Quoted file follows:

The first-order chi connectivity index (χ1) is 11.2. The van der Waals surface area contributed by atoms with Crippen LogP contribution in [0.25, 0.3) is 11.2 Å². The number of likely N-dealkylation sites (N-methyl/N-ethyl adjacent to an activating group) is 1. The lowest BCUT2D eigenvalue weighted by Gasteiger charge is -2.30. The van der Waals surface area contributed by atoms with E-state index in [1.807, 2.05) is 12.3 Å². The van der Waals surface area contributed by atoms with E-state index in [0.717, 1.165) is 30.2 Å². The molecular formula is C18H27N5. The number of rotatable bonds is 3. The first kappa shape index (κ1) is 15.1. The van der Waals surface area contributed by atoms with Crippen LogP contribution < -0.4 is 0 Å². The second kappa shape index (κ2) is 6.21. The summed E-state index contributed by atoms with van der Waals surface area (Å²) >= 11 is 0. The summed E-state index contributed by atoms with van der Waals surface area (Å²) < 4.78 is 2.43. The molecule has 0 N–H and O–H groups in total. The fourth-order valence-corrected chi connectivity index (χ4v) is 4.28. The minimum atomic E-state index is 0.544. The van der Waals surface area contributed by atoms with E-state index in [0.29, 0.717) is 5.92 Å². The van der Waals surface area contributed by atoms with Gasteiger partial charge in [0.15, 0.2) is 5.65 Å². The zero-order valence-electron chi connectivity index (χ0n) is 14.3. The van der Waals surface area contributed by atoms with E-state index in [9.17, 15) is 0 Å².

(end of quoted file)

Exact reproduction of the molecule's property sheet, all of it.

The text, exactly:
The first-order chi connectivity index (χ1) is 11.2. The van der Waals surface area contributed by atoms with Crippen LogP contribution in [0.25, 0.3) is 11.2 Å². The number of likely N-dealkylation sites (N-methyl/N-ethyl adjacent to an activating group) is 1. The lowest BCUT2D eigenvalue weighted by Gasteiger charge is -2.30. The van der Waals surface area contributed by atoms with E-state index in [1.807, 2.05) is 12.3 Å². The van der Waals surface area contributed by atoms with E-state index in [0.717, 1.165) is 30.2 Å². The molecular formula is C18H27N5. The number of rotatable bonds is 3. The first kappa shape index (κ1) is 15.1. The van der Waals surface area contributed by atoms with Crippen LogP contribution < -0.4 is 0 Å². The second kappa shape index (κ2) is 6.21. The summed E-state index contributed by atoms with van der Waals surface area (Å²) >= 11 is 0. The summed E-state index contributed by atoms with van der Waals surface area (Å²) < 4.78 is 2.43. The molecule has 0 N–H and O–H groups in total. The fourth-order valence-corrected chi connectivity index (χ4v) is 4.28. The minimum atomic E-state index is 0.544. The van der Waals surface area contributed by atoms with E-state index in [0.29, 0.717) is 5.92 Å². The van der Waals surface area contributed by atoms with Gasteiger partial charge in [0.15, 0.2) is 5.65 Å². The zero-order valence-electron chi connectivity index (χ0n) is 14.3. The van der Waals surface area contributed by atoms with E-state index in [9.17, 15) is 0 Å².